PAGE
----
Are you done Christmas shopping yet? Put the wrapping paper down, and step up to your keyboard. It's Saturday Night, and time for some Genealogy Fun!!
Rev up the olde thynking cap and cue up the Mission Impossible music - your mission should you decide to accept it - keeping with the Christmas theme - is:
1) Pick out a genealogy-oriented gift for someone you know, admire, appreciate or love. It could be for a family member, someone in the genealogy community, or a friend or colleague. Describe your genealogy gift to them? [Note: you don't have to actually gift them, although it would be a nice thing to do!]
2) Tell us about it in a blog post on your own blog, in a comment to this blog post, or in a comment on Facebook or Google Plus.
Randy chose to gift the Spirit of Genealogy to his recipient. I think almost every genealogy nut would choose the same! We'd all like to have someone we can pass our research and data to when we're gone. We'd all like some help with the research while we're still here!
But duplicating his choice would be too easy... So, I would choose to gift to my parents, each and separately, a well-produced volume of family history and genealogy data for their lines.
My father's mother is the one who gave me the genealogy bug. Her patrilineal line is well documented in a book published back in the early part of the 20th century. Her matrilineal side is not as well documented, but still fairly well fleshed out. My father's father's line is a different story. I've broken several brick walls in it, but I'd really like to get it better documented and cited.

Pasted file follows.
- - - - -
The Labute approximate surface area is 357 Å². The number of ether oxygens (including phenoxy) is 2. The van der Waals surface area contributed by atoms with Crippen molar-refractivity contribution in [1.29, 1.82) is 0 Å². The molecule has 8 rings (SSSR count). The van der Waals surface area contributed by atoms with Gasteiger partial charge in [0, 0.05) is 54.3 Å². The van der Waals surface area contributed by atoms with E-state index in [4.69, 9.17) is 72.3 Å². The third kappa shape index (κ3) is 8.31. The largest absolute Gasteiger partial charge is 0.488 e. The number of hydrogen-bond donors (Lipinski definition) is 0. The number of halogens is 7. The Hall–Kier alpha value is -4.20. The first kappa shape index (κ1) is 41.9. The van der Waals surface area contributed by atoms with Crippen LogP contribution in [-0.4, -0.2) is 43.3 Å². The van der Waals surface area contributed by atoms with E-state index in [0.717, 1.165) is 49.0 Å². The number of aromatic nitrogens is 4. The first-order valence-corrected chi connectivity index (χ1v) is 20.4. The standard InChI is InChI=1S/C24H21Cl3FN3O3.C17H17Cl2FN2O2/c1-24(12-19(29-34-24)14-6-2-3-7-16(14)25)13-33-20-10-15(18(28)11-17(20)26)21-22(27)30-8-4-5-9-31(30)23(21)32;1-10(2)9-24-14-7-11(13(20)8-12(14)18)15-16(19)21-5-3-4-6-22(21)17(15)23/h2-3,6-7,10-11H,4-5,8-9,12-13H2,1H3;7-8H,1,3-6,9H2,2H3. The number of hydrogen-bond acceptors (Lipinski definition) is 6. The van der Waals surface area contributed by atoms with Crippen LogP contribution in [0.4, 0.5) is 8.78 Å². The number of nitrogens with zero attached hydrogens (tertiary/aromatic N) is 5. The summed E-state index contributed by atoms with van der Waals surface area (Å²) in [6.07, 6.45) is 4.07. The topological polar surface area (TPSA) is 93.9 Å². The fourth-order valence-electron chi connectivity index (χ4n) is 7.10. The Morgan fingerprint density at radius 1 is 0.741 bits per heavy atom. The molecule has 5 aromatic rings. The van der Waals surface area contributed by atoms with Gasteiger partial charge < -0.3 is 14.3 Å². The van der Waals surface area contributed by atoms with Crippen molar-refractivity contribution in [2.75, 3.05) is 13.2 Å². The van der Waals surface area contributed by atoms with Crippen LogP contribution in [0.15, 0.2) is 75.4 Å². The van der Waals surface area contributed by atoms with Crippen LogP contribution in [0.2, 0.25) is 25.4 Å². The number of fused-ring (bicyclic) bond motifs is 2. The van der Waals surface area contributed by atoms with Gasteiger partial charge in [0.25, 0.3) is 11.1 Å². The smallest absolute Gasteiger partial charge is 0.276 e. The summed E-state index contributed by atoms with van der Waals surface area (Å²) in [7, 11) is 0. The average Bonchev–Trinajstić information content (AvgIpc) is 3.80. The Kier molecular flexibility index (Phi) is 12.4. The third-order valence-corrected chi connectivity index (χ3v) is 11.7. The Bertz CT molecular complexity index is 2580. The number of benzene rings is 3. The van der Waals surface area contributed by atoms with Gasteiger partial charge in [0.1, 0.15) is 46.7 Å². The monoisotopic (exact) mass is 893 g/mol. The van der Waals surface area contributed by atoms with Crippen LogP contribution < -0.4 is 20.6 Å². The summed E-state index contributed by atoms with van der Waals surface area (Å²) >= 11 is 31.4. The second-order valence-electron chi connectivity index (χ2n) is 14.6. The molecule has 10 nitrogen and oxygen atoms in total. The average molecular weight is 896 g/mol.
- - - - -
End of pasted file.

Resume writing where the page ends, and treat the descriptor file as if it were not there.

My mother's side is altogether different. Due to a number of factors, the documentation on her lines is sparse. Some of the family was moving fairly often, and things like documentation and photographs get lost in moves. Some were just too busy living to keep records and such. I still have a number of brick walls on that side.
But if we're talking what would I like to give, that would be a great choice!
This and all other articles on this blog are © copyright 2011 by Daniel G. Dillman